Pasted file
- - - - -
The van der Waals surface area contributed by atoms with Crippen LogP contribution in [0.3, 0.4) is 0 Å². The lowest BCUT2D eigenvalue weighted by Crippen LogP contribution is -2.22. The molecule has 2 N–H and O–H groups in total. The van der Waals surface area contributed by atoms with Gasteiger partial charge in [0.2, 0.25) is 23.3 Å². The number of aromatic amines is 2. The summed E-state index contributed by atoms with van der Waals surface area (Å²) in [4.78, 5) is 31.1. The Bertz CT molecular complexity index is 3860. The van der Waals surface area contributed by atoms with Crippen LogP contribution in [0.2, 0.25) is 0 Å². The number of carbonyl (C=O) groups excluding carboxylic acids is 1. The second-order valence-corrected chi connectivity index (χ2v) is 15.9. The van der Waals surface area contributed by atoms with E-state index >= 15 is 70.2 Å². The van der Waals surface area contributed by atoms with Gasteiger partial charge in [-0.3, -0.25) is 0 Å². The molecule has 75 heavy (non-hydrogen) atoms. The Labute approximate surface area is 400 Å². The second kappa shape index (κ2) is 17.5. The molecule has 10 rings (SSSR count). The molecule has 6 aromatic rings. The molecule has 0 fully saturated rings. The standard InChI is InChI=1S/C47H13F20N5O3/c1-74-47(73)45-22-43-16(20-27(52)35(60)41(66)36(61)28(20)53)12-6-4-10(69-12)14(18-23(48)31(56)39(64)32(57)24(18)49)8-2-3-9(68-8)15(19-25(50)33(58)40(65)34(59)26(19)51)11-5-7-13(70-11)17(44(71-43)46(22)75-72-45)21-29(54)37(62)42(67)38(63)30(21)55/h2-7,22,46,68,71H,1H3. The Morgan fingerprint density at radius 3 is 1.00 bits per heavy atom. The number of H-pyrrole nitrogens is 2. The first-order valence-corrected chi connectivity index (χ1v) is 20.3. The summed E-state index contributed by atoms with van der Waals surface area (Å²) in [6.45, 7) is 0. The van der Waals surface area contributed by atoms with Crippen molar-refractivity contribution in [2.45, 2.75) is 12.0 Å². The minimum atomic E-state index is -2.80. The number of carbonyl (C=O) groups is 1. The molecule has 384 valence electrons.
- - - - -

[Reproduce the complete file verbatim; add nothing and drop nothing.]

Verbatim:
The van der Waals surface area contributed by atoms with Crippen LogP contribution in [0.3, 0.4) is 0 Å². The lowest BCUT2D eigenvalue weighted by Crippen LogP contribution is -2.22. The molecule has 2 N–H and O–H groups in total. The van der Waals surface area contributed by atoms with Gasteiger partial charge in [0.2, 0.25) is 23.3 Å². The number of aromatic amines is 2. The summed E-state index contributed by atoms with van der Waals surface area (Å²) in [4.78, 5) is 31.1. The Bertz CT molecular complexity index is 3860. The van der Waals surface area contributed by atoms with Crippen LogP contribution in [0.2, 0.25) is 0 Å². The number of carbonyl (C=O) groups excluding carboxylic acids is 1. The second-order valence-corrected chi connectivity index (χ2v) is 15.9. The van der Waals surface area contributed by atoms with E-state index >= 15 is 70.2 Å². The van der Waals surface area contributed by atoms with Gasteiger partial charge in [-0.3, -0.25) is 0 Å². The molecule has 75 heavy (non-hydrogen) atoms. The Labute approximate surface area is 400 Å². The second kappa shape index (κ2) is 17.5. The molecule has 10 rings (SSSR count). The molecule has 6 aromatic rings. The molecule has 0 fully saturated rings. The standard InChI is InChI=1S/C47H13F20N5O3/c1-74-47(73)45-22-43-16(20-27(52)35(60)41(66)36(61)28(20)53)12-6-4-10(69-12)14(18-23(48)31(56)39(64)32(57)24(18)49)8-2-3-9(68-8)15(19-25(50)33(58)40(65)34(59)26(19)51)11-5-7-13(70-11)17(44(71-43)46(22)75-72-45)21-29(54)37(62)42(67)38(63)30(21)55/h2-7,22,46,68,71H,1H3. The Morgan fingerprint density at radius 3 is 1.00 bits per heavy atom. The number of H-pyrrole nitrogens is 2. The first-order valence-corrected chi connectivity index (χ1v) is 20.3. The summed E-state index contributed by atoms with van der Waals surface area (Å²) in [6.45, 7) is 0. The van der Waals surface area contributed by atoms with Crippen molar-refractivity contribution in [2.45, 2.75) is 12.0 Å². The minimum atomic E-state index is -2.80. The number of carbonyl (C=O) groups is 1. The molecule has 384 valence electrons.